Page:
The Conversational Form of Reformed Worship

Posted on  by Daniel L. Sonnenberg

I’ve been looking at historic and current models of Reformed worship: John Calvin’s The Form of Church Prayers, 1542The Westminster Directory, 1645; and The Book of Common Worship, 1993. They all follow the model of a “group conversation with God” as described in an article / Bible study from the Calvin Institute for Worship Studies entitled, “The Pattern of a Worship Service.

According to the article, this “Conversation Model” of worship can be seen in Psalms 95, 96, and 98 among others.  This worship liturgy is patterned after a “conversation or dialogue in which both God and the people speak and listen at alternate times.” The liturgy includes several main sections or ”elements:” The Gathering, The Renewal, The Word, The Response to the Word, The Lord’s Supper (when celebrated), and  The Dismissal or Sending.
Following is a helpful chart from the article describing the elements, their purposes, and possible components that might be included in each.
The Gathering The corporate conversation between God and his children begins. Prelude
The Call to Worship
Opening Litany/Sentences
Declaration of Trust
God’s Greeting
Passing the Peace
Liturgical Dance
The Renewal As worshipers come into the presence of a holy God they acknowledge their sinfulness and seek forgiveness and renewal in God’s grace. The Call to Confession
The Prayer of Confession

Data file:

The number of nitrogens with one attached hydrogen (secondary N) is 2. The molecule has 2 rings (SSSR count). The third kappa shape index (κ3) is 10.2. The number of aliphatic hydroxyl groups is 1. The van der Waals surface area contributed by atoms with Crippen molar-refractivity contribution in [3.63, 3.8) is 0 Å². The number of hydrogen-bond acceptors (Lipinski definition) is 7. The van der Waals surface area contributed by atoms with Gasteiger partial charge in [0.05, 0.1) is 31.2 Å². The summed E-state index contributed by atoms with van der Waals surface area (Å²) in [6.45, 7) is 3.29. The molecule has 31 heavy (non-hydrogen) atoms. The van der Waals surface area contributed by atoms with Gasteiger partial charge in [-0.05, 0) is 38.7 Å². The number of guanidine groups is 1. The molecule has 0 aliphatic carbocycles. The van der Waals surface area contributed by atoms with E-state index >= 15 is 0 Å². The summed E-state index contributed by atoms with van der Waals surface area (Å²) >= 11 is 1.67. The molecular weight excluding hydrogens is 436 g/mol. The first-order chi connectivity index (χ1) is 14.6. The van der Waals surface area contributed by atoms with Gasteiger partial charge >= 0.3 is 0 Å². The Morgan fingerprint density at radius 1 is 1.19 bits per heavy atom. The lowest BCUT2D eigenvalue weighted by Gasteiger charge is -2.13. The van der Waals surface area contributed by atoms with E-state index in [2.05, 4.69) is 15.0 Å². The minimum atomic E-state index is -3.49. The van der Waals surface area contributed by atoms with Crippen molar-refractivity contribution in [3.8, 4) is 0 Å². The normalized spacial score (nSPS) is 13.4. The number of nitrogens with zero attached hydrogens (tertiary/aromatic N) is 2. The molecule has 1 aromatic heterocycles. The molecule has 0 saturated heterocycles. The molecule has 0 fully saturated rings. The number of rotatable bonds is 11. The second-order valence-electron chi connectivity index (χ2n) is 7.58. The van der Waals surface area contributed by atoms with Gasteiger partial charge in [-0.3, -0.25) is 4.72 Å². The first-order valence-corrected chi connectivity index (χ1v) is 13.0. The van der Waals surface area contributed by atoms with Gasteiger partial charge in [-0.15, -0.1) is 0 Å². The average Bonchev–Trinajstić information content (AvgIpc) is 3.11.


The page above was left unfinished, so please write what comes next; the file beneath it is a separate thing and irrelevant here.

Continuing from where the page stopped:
The Assurance of Pardon
Response of Gratitude
Reading God’s Will
Sacrament of Baptism
Remembering our Baptism
Passing the Peace
The Word God’s Word is proclaimed so that his voice is heard and his people can be instructed, strengthened, and directed. The Children’s Moment
The Reading of Scripture
The Prayer for Illumination
Song of Preparation
The Sermon
The Prayer of Application
Scripture Drama
The Response to God’s Word God’s Word always calls for a response on the part of those who hear it. Songs
Expression of Commitment
Profession of the Creed
Affirmations of Faith
Liturgical Dance
The Lord’s Supper The major response of God’s people to his Word is remembering the body and blood of the Lord for us. Songs
Words of Welcome
Great Prayer of Thanksgiving
Eating the Bread
Drinking the Cup
Profession of Faith
The Dismissal The corporate conversation between God and his people comes to an end and we take leave of each other. Songs
Liturgical Dance
Words of Exhortation
The Benediction
Passing the Peace
The Postlude

by Daniel L. Sonnenberg

Categories: Articles, Reformed theology

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